Eoghan Lyng looks at the introduction of each Bond actor and attempts to rank them.
There are few things on this earth that merit celebration. There is the birth of a baby, the fall of The Berlin Wall, the introduction of a new Bond actor. Hell, there have only been six of those in, what, fifty years? To call it an event is an understatement, heresy even! Here, I am going to outline the first appearances of each actor in order of brilliance. Their introduction a key part to their success, so shame on them if they cocked it up!
#6 Roger Moore (Live and Let Die)
Poor ol Rodge. There were many things he received during his Bond tenure (fine wines, the best of Saville Row, Barbara Bach!), but one thing he didn’t get was a nice introduction as James Bond. He doesn’t appear in the pre-credit sequence, and when he does appear after Paul McCartney’s terrific rocker, it’s a shot of him sleeping with an Italian.
It’s a nice shot (and boy, do I wish I was him), but it doesn’t really count as a Bond introduction. It’s as if the producers want audiences to think “this is Bond. Business as usual”.
The following couple of minutes in Bond’s apartment do show Moore’ s natural humour (“sheer magnetism, darling”- inspired!), but the lack of build up towards his entrance is disappointing, and he remains the only actor not to receive one. A gross disservice to the longest serving actor of the role!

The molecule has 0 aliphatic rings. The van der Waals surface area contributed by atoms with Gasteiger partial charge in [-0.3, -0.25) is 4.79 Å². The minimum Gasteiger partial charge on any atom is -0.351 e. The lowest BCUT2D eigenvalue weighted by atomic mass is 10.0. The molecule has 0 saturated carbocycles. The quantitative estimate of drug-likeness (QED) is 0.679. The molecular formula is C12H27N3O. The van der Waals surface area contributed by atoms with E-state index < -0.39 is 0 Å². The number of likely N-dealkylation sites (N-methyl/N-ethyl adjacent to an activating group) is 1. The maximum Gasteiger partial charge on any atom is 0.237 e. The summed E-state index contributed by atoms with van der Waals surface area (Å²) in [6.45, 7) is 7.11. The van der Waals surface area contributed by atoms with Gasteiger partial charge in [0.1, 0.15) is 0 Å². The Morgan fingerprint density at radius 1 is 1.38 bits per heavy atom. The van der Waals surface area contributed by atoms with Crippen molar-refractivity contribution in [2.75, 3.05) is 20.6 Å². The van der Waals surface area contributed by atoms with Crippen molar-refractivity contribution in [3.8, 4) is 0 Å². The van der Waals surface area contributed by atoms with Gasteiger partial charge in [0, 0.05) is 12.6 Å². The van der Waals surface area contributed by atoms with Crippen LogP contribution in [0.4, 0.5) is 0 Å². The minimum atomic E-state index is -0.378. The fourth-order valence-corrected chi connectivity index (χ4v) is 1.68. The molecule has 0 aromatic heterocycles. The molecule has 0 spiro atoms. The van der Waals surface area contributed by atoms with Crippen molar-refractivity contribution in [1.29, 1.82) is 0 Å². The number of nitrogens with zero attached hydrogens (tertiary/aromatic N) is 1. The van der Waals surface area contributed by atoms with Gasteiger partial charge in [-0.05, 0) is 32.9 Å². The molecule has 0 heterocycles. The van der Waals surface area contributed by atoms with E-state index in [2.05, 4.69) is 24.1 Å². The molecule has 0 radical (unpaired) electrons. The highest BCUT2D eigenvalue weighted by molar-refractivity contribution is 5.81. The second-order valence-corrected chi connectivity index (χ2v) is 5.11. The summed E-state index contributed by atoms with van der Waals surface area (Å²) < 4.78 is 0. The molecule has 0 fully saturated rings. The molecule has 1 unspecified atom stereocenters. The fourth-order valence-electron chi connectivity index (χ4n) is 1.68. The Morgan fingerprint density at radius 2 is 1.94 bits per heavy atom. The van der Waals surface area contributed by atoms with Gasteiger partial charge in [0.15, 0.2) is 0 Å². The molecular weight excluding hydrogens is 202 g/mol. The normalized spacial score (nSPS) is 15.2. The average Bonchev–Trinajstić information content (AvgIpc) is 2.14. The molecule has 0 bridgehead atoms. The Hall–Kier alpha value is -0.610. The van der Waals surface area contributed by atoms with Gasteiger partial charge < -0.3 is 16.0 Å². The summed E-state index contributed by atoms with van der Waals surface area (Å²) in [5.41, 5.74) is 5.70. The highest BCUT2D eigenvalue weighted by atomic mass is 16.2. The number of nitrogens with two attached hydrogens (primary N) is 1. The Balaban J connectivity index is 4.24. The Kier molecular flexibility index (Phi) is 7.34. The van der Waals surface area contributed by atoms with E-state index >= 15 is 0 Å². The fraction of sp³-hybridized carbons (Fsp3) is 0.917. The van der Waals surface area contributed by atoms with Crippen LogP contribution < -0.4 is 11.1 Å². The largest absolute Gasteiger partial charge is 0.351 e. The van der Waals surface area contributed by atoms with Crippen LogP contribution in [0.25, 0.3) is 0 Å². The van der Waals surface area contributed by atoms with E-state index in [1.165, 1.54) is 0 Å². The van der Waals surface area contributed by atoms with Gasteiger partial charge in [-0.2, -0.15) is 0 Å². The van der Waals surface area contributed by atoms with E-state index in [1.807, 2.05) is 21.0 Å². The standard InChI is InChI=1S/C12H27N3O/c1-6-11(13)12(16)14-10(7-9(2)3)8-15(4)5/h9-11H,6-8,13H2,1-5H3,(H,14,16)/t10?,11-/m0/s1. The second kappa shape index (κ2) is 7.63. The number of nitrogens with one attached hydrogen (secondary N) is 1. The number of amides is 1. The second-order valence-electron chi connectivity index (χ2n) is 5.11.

#5 Pierce Brosnan (Goldeneye)
Yes, the bungee stunt is incredible to watch, so good it’s been voted the best moment in any Bond movie ever. And it is a spectacular stunt, something only James Bond could pull off on a Saturday afternoon.
The reason it appears so low on this list is the event immediately following the stunt. James Bond uses a laser to enter into the concrete compound, crawls into an air shaft, opens it up, and hangs upside down in a men’s toilet.
Seriously? Pierce Brosnan, the Bond of the nineties, opens his movie hovering over a man in a toilet?
It’s not helped by the one liner “Sorry, forgot to knock”- awful, awful stuff. In one way, this scene could be a neat summation of the Brosnan era. Beautifully filmed stunts, hinting at great pieces of cinematography, before the audience’s revelation that what they’re watching reeks of urine!
#4 Daniel Craig (Casino Royale)
Filmed in grainy black and white, the colour alone suggests this is pre-dating the Sean Connery films, and much of Craig’s opening few minutes do point towards the making of James Bond. There’s his first two kills, his penchant for quipping when necessary and the classic gun barrel allusion.
If the scene suffers from one thing, it is Craig’s quick reveal. Audiences literally only hear Craig’s voice for a couple of seconds before they get to see him pointing with the gun, one he inevitably fires at his assailant. In retrospect, perhaps a few more auxiliary shots, before Craig’s inevitable reveal, would have been nice (these shots could have shown the back of Bond’s chair, a la Ernst Stavro Blofeld).
It is, however, a nice introduction to a harder edged Bond, one which feels the chill of his victims and the flashback bathroom fight scenes have an intensity to them not seen since Connery’s scrap with Robert Shaw.
#3 George Lazenby (OHMSS)